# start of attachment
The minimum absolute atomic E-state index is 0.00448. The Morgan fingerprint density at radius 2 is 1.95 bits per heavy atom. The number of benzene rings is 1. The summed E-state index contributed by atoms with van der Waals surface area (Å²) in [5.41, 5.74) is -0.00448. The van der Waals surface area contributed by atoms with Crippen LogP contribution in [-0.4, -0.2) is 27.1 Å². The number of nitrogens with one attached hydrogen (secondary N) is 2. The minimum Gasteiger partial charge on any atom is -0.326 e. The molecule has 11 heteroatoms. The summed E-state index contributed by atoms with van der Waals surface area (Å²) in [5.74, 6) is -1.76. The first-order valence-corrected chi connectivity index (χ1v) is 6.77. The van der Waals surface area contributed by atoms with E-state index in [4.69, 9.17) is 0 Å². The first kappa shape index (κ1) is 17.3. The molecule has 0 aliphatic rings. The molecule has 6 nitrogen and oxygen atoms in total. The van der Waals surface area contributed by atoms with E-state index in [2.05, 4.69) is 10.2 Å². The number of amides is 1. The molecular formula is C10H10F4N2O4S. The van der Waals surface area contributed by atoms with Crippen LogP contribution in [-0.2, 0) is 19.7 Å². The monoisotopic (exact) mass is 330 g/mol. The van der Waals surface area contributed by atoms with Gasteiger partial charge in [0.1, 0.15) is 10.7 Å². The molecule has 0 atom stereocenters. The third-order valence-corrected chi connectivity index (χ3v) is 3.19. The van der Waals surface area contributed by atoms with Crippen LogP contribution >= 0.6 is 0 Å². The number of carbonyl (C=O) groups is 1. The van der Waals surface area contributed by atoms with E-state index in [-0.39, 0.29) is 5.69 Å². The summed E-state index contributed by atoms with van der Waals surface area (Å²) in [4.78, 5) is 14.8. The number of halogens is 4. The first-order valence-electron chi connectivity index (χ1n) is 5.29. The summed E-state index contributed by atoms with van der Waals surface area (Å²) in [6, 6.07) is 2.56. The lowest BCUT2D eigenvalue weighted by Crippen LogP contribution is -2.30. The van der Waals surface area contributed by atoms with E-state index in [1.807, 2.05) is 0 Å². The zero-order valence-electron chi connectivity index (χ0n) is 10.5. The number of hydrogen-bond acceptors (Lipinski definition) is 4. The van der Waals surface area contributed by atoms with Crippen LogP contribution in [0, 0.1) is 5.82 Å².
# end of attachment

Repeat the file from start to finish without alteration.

The minimum absolute atomic E-state index is 0.00448. The Morgan fingerprint density at radius 2 is 1.95 bits per heavy atom. The number of benzene rings is 1. The summed E-state index contributed by atoms with van der Waals surface area (Å²) in [5.41, 5.74) is -0.00448. The van der Waals surface area contributed by atoms with Crippen LogP contribution in [-0.4, -0.2) is 27.1 Å². The number of nitrogens with one attached hydrogen (secondary N) is 2. The minimum Gasteiger partial charge on any atom is -0.326 e. The molecule has 11 heteroatoms. The summed E-state index contributed by atoms with van der Waals surface area (Å²) in [5.74, 6) is -1.76. The first-order valence-corrected chi connectivity index (χ1v) is 6.77. The van der Waals surface area contributed by atoms with E-state index in [4.69, 9.17) is 0 Å². The first kappa shape index (κ1) is 17.3. The molecule has 0 aliphatic rings. The molecule has 6 nitrogen and oxygen atoms in total. The van der Waals surface area contributed by atoms with E-state index in [2.05, 4.69) is 10.2 Å². The number of amides is 1. The molecular formula is C10H10F4N2O4S. The van der Waals surface area contributed by atoms with Crippen LogP contribution in [-0.2, 0) is 19.7 Å². The monoisotopic (exact) mass is 330 g/mol. The van der Waals surface area contributed by atoms with Gasteiger partial charge in [0.1, 0.15) is 10.7 Å². The molecule has 0 atom stereocenters. The third-order valence-corrected chi connectivity index (χ3v) is 3.19. The van der Waals surface area contributed by atoms with Crippen LogP contribution >= 0.6 is 0 Å². The number of carbonyl (C=O) groups is 1. The van der Waals surface area contributed by atoms with E-state index in [-0.39, 0.29) is 5.69 Å². The summed E-state index contributed by atoms with van der Waals surface area (Å²) in [4.78, 5) is 14.8. The number of halogens is 4. The first-order valence-electron chi connectivity index (χ1n) is 5.29. The summed E-state index contributed by atoms with van der Waals surface area (Å²) in [6, 6.07) is 2.56. The lowest BCUT2D eigenvalue weighted by Crippen LogP contribution is -2.30. The van der Waals surface area contributed by atoms with E-state index in [1.807, 2.05) is 0 Å². The zero-order valence-electron chi connectivity index (χ0n) is 10.5. The number of hydrogen-bond acceptors (Lipinski definition) is 4. The van der Waals surface area contributed by atoms with Crippen LogP contribution in [0, 0.1) is 5.82 Å².